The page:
Students, employees and alumni are producing up to 150 face shield parts daily for donation
Oshawa, Ont. – Working out of their garages and basements, Durham College (DC) students, employees and alumni are using 3D printers to create the frames for face shields used by the healthcare workers on the frontlines of the COVID-19 pandemic. The initiative launched on March 26 and within 48 hours the first donation of personal protective equipment (PPE) built with the college’s 3D-printed parts were delivered to Northumberland Hills Hospital in Cobourg, Ontario.
“Ontario PPE manufacturer InkSmith put out a call for support to the 3D printing community and Durham College immediately answered that call,” said Chris Daniel, a professor with the college’s School of Science & Engineering Technology. “Six of DC’s 3D printers are now relocated to my garage and a group of our Mechanical Engineering Technology students and alumni who have their own 3D printers are on board with this initiative and printing furiously too.”
There are currently 16 DC community members using 26 rapid prototyping machines across Durham Region to create the face shield frames. With community outreach being led by DC’s Office of Research Services, Innovation and Entrepreneurship, the college is currently working with two partners to see the parts put to use:
- DC is shipping frames to InkSmith, where the parts are used to create the company’s community shield, a sanitized single-use shield which InkSmith is donating quantities of to underfunded hospitals and healthcare providers.
- The college is also collaborating with a team from Ontario Tech University that is also creating one-time-use face shields for donation to local healthcare teams.
“I am always proud to count myself among DC’s more than 90,000 alumni but it’s in moments like this that I’m grateful to be part of a community that is so committed to supporting our greater community, especially the brave men and women who are working tirelessly on the healthcare frontline,” said alumnus Brent Lessard, who is currently using his 3D printer at home to contribute to the college’s face shield frame production. Lessard also sits on the DC Alumni Association board of directors.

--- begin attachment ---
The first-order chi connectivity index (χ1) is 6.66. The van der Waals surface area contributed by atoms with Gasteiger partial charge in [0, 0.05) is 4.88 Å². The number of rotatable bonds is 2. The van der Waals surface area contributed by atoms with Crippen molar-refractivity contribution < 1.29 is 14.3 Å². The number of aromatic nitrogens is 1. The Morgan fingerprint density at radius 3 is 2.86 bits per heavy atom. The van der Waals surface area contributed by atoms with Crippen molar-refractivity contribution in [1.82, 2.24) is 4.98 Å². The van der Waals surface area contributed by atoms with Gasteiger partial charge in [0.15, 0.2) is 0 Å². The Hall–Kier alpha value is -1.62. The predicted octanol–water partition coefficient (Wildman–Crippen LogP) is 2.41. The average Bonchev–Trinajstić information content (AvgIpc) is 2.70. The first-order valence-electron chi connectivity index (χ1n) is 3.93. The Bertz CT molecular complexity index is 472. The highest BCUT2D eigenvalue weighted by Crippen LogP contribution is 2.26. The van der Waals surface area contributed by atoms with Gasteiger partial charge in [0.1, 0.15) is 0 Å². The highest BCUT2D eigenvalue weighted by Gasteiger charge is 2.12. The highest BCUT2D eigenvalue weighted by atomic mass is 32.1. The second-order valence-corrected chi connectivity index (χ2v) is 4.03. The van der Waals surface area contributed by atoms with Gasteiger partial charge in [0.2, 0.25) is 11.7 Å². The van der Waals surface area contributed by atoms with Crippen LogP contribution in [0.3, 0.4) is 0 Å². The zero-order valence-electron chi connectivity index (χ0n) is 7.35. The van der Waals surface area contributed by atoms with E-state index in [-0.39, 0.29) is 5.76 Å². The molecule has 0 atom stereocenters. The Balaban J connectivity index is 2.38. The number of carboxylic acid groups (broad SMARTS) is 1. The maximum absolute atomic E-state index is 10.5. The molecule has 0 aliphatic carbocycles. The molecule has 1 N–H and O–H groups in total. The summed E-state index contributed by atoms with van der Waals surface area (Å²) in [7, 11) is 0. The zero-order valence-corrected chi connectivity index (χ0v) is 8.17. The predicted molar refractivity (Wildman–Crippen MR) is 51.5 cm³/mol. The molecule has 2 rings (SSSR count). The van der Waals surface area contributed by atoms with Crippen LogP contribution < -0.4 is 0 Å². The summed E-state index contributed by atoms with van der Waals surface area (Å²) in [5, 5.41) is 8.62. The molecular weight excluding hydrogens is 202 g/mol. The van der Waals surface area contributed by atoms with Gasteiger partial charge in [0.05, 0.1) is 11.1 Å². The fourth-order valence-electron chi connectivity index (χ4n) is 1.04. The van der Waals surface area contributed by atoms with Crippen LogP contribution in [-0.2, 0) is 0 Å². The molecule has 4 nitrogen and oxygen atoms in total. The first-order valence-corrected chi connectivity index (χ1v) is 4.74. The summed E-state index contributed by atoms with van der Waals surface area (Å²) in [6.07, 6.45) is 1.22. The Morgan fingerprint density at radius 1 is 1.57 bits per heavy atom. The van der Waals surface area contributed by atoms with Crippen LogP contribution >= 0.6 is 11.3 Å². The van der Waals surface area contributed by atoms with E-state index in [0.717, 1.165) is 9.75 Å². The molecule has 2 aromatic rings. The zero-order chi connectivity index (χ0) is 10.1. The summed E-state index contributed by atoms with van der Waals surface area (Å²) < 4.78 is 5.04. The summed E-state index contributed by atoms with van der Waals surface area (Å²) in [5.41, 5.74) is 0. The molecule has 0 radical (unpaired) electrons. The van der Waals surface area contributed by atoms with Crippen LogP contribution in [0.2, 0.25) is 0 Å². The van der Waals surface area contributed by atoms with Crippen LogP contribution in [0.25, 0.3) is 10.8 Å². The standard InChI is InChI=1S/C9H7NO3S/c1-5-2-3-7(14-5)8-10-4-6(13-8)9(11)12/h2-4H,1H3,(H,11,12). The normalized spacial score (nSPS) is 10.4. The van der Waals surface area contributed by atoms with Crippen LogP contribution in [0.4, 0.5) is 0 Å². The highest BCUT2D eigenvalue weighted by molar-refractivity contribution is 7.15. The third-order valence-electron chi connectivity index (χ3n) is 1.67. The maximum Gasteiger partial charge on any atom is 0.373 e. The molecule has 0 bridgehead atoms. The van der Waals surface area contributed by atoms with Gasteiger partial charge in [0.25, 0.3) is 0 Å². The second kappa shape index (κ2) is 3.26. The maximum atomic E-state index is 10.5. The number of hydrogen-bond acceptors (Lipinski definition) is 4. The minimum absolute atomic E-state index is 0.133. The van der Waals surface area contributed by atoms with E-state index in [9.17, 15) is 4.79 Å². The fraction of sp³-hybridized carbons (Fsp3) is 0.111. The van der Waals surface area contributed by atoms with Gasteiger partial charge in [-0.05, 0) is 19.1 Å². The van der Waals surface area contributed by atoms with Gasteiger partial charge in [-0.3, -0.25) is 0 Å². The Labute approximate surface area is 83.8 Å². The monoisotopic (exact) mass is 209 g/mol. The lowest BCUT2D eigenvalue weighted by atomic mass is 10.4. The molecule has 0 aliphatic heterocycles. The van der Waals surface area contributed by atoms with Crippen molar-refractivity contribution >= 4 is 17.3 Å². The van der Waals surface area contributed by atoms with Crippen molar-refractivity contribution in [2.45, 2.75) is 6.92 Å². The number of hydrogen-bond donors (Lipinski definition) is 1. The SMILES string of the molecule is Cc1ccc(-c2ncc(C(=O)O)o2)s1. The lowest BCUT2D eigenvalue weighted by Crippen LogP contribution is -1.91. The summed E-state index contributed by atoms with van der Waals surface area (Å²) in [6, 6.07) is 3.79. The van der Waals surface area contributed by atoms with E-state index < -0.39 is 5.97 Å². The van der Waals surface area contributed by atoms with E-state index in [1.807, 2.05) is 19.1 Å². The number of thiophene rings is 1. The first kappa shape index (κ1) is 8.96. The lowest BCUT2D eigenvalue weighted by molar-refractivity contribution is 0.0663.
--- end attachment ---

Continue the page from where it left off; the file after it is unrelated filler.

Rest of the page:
On March 28, Chris Daniel launched a GoFundMe page with a goal of raising $1,000 to purchase more polylactic acid, or PLA, the printing material used to 3D print the face shield frames. In less than a day, more than $8,000 was donated, 100-per-cent of which will be used to purchase more PLA for the DC project and to purchase more face shields from InkSmith that will also be donated to healthcare providers.
Chris Daniel is a professor in the Mechanical Engineering Technology at DC as well as a faculty advisor with the college’s FastStart entrepreneurship team. Two of the 3D printers he is currently using to create PPE parts are on loan from DC's 360insights Entrepreneurship Centre, located at the Oshawa campus.
About Durham College
At Durham College (DC), the student experience comes first. With campuses in Oshawa and Whitby and a learning site in Pickering, we offer approximately 13,400 full-time post-secondary and apprenticeship students access to more than 140 full-time and nine apprenticeship programs, including the Honours Bachelor of Behavioural Science and Honours Bachelor of Health Care Technology Management.
We enable students to develop the career-ready skills required to meet the demands of today’s job market by connecting them with expert faculty and offering quality programs. With a focus on experiential learning through field-placements, applied research, co-ops and other hands-on opportunities, DC grads have the skills and knowledge employers need.
The Oshawa campus features DC’s newest building, the Centre for Collaborative Education, which represents the college’s commitment to working with local business and community partners while bringing together local, Indigenous and global communities and members of key business sectors.
DC’s Whitby campus is home to the Skills Training Centre, where students receive hands-on training and instruction in industrial-grade shop labs for carpentry, HVAC, welding, elevating devices and crane operation, among others. The campus also features the W. Galen Weston Centre for Food, which includes Bistro ’67, a full-service, teaching-inspired restaurant, and Pantry, a retail store featuring food prepared by students in the college’s culinary programs.
For more information, visit www.durhamcollege.ca or call 905.721.2000.
For more information, contact:
Communications and Marketing
O: 905.721.2000 ext. 2952